Let’s get one thing straight – I don’t do horror films.
They don’t turn my key and I’m a pussy. So the idea of watching an adaptation of a famous ghost story was not the most appealing idea. Especially as I had sleepless nights when I was seven years old after watching the TV spots for the 1989 ITV film. It scared the bejesus out of me and was something I couldn’t easily forget.
The Woman in Black is the novel by Susan Hill, which tells the story of young lawyer Arthur Kipps who is sent to settle the estate of a recently deceased woman only to face a vengeful spirit haunting the house and the local village.
Director James Watkins has had experience in horror and spine-chilling cinema, with Eden Lake, as well as screenwriting credits of The Descent 2 and 2002’s My Little Eye. With his second feature, he captures the isolation very well. The sequences in Eel Marsh House are beyond creepy and intriguing at the same time. It’s like you want to see what’s in there, even though it will shake you to the core. The film, unlike US films, doesn’t glamourise the horror and it should be credited with that.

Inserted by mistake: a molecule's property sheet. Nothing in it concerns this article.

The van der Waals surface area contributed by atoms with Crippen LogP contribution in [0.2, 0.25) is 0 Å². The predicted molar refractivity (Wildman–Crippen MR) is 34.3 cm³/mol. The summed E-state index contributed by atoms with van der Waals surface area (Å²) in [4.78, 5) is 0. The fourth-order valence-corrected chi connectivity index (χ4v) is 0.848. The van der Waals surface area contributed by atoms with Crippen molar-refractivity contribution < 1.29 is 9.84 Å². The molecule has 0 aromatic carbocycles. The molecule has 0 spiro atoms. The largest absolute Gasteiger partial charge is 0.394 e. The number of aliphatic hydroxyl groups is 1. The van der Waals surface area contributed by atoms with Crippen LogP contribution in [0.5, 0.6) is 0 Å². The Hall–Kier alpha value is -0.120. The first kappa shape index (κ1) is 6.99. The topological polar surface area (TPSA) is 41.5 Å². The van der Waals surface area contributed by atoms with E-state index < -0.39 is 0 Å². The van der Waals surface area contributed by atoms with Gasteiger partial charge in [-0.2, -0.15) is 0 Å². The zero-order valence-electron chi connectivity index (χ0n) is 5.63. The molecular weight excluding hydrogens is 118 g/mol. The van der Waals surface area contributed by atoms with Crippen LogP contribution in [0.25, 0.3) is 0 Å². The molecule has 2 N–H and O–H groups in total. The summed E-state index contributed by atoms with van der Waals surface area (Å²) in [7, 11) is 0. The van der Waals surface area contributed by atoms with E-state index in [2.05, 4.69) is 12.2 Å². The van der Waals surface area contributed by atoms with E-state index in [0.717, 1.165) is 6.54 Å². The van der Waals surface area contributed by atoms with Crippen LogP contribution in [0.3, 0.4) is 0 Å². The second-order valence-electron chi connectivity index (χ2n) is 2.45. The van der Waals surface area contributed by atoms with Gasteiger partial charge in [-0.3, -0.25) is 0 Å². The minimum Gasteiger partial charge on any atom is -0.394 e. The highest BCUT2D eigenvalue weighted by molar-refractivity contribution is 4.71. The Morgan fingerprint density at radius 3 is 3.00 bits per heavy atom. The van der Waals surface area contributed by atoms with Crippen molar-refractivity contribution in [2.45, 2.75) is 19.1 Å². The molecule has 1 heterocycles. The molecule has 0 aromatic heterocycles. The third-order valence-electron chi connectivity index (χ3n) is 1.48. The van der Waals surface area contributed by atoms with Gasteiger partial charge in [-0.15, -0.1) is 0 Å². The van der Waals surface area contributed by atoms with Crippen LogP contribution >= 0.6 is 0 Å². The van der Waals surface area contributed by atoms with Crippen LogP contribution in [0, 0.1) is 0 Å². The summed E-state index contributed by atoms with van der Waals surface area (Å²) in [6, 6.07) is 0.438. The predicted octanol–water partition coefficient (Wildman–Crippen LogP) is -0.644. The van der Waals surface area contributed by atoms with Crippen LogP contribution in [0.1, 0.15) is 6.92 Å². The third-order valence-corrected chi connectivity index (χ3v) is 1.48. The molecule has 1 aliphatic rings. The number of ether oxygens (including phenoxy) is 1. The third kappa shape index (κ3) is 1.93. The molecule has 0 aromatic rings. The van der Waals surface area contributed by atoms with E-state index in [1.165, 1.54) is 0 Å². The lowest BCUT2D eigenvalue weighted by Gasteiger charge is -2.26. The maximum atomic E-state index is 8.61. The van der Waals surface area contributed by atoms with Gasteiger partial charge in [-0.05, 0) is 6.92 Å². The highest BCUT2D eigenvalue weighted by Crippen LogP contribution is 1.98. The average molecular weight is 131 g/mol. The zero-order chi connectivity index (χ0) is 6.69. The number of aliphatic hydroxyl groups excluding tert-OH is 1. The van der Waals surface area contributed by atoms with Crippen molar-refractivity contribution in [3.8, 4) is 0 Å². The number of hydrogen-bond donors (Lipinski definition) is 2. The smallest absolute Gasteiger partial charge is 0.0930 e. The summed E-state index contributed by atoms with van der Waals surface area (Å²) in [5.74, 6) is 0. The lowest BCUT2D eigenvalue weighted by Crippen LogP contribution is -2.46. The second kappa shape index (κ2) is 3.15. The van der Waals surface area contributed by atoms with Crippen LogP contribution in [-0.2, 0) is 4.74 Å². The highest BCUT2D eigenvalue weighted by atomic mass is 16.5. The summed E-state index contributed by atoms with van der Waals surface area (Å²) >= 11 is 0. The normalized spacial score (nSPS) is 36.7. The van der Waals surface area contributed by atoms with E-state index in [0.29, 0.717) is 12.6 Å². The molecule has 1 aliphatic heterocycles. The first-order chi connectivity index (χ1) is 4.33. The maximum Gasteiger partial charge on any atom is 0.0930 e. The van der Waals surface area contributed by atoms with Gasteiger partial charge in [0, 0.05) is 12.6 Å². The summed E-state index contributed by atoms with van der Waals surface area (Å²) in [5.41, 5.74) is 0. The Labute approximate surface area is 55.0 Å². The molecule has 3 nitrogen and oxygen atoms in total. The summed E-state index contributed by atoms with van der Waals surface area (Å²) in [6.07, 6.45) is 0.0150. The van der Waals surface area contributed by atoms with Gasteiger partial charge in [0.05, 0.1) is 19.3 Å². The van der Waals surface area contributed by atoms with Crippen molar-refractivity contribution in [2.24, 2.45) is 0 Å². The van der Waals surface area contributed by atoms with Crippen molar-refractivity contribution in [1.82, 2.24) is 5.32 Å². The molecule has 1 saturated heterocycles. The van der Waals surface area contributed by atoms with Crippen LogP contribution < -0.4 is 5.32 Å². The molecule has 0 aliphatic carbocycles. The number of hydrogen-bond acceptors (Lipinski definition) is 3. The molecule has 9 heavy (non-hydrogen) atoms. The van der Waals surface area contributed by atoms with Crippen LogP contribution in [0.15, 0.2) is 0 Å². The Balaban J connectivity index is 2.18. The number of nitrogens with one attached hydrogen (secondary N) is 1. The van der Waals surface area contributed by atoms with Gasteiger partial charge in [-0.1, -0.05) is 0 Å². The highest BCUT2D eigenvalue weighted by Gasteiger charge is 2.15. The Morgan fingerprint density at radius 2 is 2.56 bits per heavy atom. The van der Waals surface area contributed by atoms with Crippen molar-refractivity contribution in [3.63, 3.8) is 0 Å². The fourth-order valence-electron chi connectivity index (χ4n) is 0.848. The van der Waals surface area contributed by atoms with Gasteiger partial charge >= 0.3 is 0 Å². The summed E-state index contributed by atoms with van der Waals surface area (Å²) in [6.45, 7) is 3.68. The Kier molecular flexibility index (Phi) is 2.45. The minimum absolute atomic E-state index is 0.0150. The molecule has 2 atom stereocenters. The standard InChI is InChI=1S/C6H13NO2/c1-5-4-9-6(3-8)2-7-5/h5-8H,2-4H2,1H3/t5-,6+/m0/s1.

The loneliness of the film’s haunting settings allow the young Kipps, played by Daniel Radcliffe, to do nothing but be startled and not say very much, which must be a relaxing turn after his tenure as the Boy Wizard. Even though a little young to have a son (and somewhat dependent on facial hair to make him look older), Radcliffe plays the protagonist with a subtle maturity – his priorities are laid bare and he doesn’t rationalise or hide his fear, unlike the skeptical Sam Daily, played by the frank Ciaran Hinds.
After the acclaim from X-Men: First Class, screenwriter Jane Goldman did good with her script. Keeping in line with the novel’s gothic roots, the plot is slightly changed to emphasise the paranormal aspect (Kipp’s wife’s death, possession of Mrs Daily), making the film even scarier. The dialogue from supporting characters seem somewhat lacking in order to bring to light the visual attention the film demands.
Due to the focus on Kipps and the eponymous Woman in Black, the film feels like it should do on screen – haunting and chilling. Beware of locked doors and rocking chairs. You have been warned.